The attitude of many people towards the arriving Indians in the 1870s and onwards was much influenced by the black and coloured professional middle class, people who opposed indentureship not on humanitarian grounds, but because it was seen as a symbol of the power and privileges of the European planter class, represented by colonial rule, with whom they were at loggerheads. Crown colony rule was an economic reality. It meant employment for the ruling classes, and the educated black and coloured middle classes saw indentureship as a hindrance to their own advancement.
A negative attitude to indentureship readily progressed to hostility and the ridicule of Indians - as seen in early calypso - and opposition to the indentureship system, born of reactionary attitudes towards coloured prejudice. Despite the fact that the Indians, through dint of hard work, had solved the colony's financial situation 40 or 50 years before, reform militants generated false notions about the Indians. Several prominent spokesmen, C.P. David, Q.C., the first man of with African ancestors appointed to the legislature, opposed indentureship. Another prominent spokesman of this group was Sir Henry Alcazar, who pointed out the abundance of labour and maintained that further immigration would only depress wages and cause unemployment. He said that the (black) masses were being pauperised by the artificial state of things created by Indian immigration, and that the labour market of the colony, especially in the sugar districts, was so overstocked that the earnings of the working classes were miserably low. "They are unable to find more employment than is absolutely necessary to keep starvation from their doors."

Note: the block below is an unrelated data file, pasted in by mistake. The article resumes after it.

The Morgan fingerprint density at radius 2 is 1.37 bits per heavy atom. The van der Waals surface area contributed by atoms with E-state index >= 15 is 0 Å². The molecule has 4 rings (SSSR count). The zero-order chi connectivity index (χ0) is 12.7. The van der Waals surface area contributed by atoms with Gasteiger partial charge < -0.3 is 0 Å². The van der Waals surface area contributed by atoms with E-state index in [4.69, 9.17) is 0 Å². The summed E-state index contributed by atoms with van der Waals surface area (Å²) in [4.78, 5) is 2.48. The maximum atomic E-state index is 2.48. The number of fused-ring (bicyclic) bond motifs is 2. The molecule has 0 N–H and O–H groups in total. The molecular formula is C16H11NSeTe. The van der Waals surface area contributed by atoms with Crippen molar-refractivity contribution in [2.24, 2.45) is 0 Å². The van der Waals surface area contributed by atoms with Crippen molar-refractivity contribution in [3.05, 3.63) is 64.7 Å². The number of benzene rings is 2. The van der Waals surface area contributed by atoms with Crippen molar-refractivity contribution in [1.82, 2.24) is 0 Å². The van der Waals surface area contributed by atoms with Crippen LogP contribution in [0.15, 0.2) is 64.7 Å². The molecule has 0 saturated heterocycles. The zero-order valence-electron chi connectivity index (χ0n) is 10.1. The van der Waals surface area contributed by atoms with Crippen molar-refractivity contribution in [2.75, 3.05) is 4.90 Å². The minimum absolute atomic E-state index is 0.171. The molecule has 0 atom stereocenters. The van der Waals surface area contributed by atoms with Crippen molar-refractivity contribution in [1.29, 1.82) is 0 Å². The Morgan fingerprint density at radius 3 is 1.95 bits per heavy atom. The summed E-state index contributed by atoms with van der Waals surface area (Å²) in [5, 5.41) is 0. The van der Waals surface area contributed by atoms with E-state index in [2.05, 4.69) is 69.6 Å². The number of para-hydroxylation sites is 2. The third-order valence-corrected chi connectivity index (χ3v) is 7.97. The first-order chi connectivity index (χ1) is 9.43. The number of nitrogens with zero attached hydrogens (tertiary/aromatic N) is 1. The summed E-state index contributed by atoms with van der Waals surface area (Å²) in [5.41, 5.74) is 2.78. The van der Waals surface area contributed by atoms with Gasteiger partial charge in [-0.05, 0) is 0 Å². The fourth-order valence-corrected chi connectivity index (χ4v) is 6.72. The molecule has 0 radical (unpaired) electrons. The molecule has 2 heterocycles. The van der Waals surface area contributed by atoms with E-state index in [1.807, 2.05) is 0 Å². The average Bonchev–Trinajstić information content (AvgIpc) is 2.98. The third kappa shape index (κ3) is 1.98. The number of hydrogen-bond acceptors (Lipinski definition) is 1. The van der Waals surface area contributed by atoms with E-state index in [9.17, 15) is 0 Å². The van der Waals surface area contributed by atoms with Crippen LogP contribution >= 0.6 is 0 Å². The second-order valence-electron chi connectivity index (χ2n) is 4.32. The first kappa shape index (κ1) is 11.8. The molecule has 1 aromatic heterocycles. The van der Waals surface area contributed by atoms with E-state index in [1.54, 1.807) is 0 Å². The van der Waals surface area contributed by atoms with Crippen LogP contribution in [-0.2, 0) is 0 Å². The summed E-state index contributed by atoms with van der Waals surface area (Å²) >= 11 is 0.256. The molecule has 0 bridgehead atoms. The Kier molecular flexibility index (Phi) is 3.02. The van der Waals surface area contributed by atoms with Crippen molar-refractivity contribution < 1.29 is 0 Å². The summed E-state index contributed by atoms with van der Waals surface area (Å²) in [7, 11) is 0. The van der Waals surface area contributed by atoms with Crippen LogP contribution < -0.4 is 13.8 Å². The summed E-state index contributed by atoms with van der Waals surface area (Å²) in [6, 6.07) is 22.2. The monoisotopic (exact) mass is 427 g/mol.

Newspapers, owned by coloured people, such as the 'New Era' and the 'San Fernando Gazette' maintained a steady attack on indentureship.
This negative attitude towards the indentureship system per se - even though it was directed against 'white' establishment and not against the Indian labourers - contributed to negative stereotyping of Indians as a whole, and became institutionalised in Trinidad. During the period of economic depression in the latter decades of the 19th century, the wages of labourers were reduced and tasks increased. Employment was high. Charles Kingsley wrote in the 1850s: "There are 8,000 human beings in Port of Spain alone without visible means of substistence."
The creoles' anti-Indian sentiment continued as a 'gut feeling', as prejudice, long after its main cause - the opposition against indentureship as a part of the colonial power structure that took away work - had long since been forgotten. Ironically, it was a 'black' reaction to the 'white' power structure of the day that contributed to the alienation of a large percentage of the population. The Indian immigrants entered a society that was basically hostile to them, where attitudes ranged from contempt to fear to indifference. They, in turn, reacted in a defensive manner. They were separated from the local population both residentially and occupationally. Religion, family life, the cast system, all served as a buffer for the indentured towards a hostile society, and long after the root cause had been forgotten, it still served to create separation and segmentation in the body politic.